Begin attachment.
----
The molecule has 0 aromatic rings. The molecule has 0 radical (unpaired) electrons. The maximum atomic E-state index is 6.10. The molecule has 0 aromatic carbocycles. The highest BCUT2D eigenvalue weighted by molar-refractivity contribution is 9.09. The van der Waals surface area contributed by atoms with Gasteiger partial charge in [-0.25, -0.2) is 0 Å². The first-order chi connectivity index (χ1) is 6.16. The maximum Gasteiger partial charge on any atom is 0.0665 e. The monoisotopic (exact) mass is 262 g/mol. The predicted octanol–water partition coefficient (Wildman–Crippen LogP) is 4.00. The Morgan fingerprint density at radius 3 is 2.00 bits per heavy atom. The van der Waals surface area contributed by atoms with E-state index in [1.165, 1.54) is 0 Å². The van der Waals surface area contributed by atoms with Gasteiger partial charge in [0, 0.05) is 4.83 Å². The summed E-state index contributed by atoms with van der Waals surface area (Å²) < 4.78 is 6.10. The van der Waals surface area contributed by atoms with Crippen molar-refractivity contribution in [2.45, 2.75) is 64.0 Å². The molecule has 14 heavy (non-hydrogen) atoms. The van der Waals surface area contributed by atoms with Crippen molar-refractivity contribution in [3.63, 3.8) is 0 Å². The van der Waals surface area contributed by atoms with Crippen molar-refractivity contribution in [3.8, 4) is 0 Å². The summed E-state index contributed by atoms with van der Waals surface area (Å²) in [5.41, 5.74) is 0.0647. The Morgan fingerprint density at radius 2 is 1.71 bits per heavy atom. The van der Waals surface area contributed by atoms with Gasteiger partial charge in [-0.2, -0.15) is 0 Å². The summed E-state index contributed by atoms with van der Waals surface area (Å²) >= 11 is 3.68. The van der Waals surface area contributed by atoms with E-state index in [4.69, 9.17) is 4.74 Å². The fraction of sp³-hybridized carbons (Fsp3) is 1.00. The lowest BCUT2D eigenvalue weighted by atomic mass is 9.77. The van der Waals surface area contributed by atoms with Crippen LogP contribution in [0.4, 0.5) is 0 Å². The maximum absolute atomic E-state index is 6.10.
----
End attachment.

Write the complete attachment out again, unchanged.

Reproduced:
The molecule has 0 aromatic rings. The molecule has 0 radical (unpaired) electrons. The maximum atomic E-state index is 6.10. The molecule has 0 aromatic carbocycles. The highest BCUT2D eigenvalue weighted by molar-refractivity contribution is 9.09. The van der Waals surface area contributed by atoms with Gasteiger partial charge in [-0.25, -0.2) is 0 Å². The first-order chi connectivity index (χ1) is 6.16. The maximum Gasteiger partial charge on any atom is 0.0665 e. The monoisotopic (exact) mass is 262 g/mol. The predicted octanol–water partition coefficient (Wildman–Crippen LogP) is 4.00. The Morgan fingerprint density at radius 3 is 2.00 bits per heavy atom. The van der Waals surface area contributed by atoms with E-state index in [1.165, 1.54) is 0 Å². The van der Waals surface area contributed by atoms with Gasteiger partial charge in [0, 0.05) is 4.83 Å². The summed E-state index contributed by atoms with van der Waals surface area (Å²) < 4.78 is 6.10. The van der Waals surface area contributed by atoms with Crippen molar-refractivity contribution in [2.45, 2.75) is 64.0 Å². The molecule has 14 heavy (non-hydrogen) atoms. The van der Waals surface area contributed by atoms with Crippen molar-refractivity contribution in [3.63, 3.8) is 0 Å². The van der Waals surface area contributed by atoms with Crippen molar-refractivity contribution in [3.8, 4) is 0 Å². The summed E-state index contributed by atoms with van der Waals surface area (Å²) in [5.41, 5.74) is 0.0647. The Morgan fingerprint density at radius 2 is 1.71 bits per heavy atom. The van der Waals surface area contributed by atoms with Gasteiger partial charge in [-0.2, -0.15) is 0 Å². The summed E-state index contributed by atoms with van der Waals surface area (Å²) >= 11 is 3.68. The van der Waals surface area contributed by atoms with E-state index in [4.69, 9.17) is 4.74 Å². The fraction of sp³-hybridized carbons (Fsp3) is 1.00. The lowest BCUT2D eigenvalue weighted by atomic mass is 9.77. The van der Waals surface area contributed by atoms with Crippen LogP contribution in [0.4, 0.5) is 0 Å². The maximum absolute atomic E-state index is 6.10.